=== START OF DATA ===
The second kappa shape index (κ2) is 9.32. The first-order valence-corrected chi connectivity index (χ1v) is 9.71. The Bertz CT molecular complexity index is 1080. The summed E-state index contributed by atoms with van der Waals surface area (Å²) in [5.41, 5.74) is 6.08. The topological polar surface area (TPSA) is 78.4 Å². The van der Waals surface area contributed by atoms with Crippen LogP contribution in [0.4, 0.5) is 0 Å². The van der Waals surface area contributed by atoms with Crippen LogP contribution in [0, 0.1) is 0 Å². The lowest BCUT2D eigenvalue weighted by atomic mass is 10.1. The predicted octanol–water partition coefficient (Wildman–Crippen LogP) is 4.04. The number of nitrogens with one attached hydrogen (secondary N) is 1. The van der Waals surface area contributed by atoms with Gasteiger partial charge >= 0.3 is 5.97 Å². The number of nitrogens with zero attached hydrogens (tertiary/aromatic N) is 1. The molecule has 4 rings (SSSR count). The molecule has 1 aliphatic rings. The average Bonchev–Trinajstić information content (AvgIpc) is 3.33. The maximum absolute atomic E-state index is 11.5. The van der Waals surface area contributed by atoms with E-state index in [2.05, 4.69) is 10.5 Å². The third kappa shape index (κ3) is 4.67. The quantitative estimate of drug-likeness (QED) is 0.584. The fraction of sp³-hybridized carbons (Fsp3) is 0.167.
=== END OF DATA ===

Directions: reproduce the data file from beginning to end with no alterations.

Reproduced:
The second kappa shape index (κ2) is 9.32. The first-order valence-corrected chi connectivity index (χ1v) is 9.71. The Bertz CT molecular complexity index is 1080. The summed E-state index contributed by atoms with van der Waals surface area (Å²) in [5.41, 5.74) is 6.08. The topological polar surface area (TPSA) is 78.4 Å². The van der Waals surface area contributed by atoms with Crippen LogP contribution in [0.4, 0.5) is 0 Å². The van der Waals surface area contributed by atoms with Crippen LogP contribution in [0, 0.1) is 0 Å². The lowest BCUT2D eigenvalue weighted by atomic mass is 10.1. The predicted octanol–water partition coefficient (Wildman–Crippen LogP) is 4.04. The number of nitrogens with one attached hydrogen (secondary N) is 1. The van der Waals surface area contributed by atoms with Gasteiger partial charge >= 0.3 is 5.97 Å². The number of nitrogens with zero attached hydrogens (tertiary/aromatic N) is 1. The molecule has 4 rings (SSSR count). The molecule has 1 aliphatic rings. The average Bonchev–Trinajstić information content (AvgIpc) is 3.33. The maximum absolute atomic E-state index is 11.5. The van der Waals surface area contributed by atoms with E-state index in [2.05, 4.69) is 10.5 Å². The third kappa shape index (κ3) is 4.67. The quantitative estimate of drug-likeness (QED) is 0.584. The fraction of sp³-hybridized carbons (Fsp3) is 0.167.